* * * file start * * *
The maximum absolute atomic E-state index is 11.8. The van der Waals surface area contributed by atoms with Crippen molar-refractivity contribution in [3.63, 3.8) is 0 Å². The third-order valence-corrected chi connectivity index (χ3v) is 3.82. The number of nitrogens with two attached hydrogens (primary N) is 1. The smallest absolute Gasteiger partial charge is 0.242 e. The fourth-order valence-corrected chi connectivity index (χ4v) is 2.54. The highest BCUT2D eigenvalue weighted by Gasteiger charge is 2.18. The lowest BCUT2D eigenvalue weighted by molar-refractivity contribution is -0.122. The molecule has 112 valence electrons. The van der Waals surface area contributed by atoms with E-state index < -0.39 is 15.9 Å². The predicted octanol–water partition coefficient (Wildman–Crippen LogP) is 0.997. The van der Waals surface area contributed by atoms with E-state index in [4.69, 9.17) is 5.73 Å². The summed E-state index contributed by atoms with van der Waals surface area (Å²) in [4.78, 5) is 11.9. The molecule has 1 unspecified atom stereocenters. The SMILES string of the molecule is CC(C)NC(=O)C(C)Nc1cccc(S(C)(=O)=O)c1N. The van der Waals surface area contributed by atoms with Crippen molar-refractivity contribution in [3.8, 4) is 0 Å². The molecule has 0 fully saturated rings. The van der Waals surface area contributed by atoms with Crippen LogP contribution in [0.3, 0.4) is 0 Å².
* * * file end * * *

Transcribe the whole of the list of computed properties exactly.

The maximum absolute atomic E-state index is 11.8. The van der Waals surface area contributed by atoms with Crippen molar-refractivity contribution in [3.63, 3.8) is 0 Å². The third-order valence-corrected chi connectivity index (χ3v) is 3.82. The number of nitrogens with two attached hydrogens (primary N) is 1. The smallest absolute Gasteiger partial charge is 0.242 e. The fourth-order valence-corrected chi connectivity index (χ4v) is 2.54. The highest BCUT2D eigenvalue weighted by Gasteiger charge is 2.18. The lowest BCUT2D eigenvalue weighted by molar-refractivity contribution is -0.122. The molecule has 112 valence electrons. The van der Waals surface area contributed by atoms with E-state index < -0.39 is 15.9 Å². The predicted octanol–water partition coefficient (Wildman–Crippen LogP) is 0.997. The van der Waals surface area contributed by atoms with E-state index in [4.69, 9.17) is 5.73 Å². The summed E-state index contributed by atoms with van der Waals surface area (Å²) in [4.78, 5) is 11.9. The molecule has 1 unspecified atom stereocenters. The SMILES string of the molecule is CC(C)NC(=O)C(C)Nc1cccc(S(C)(=O)=O)c1N. The van der Waals surface area contributed by atoms with Crippen molar-refractivity contribution in [3.8, 4) is 0 Å². The molecule has 0 fully saturated rings. The van der Waals surface area contributed by atoms with Crippen LogP contribution in [0.3, 0.4) is 0 Å².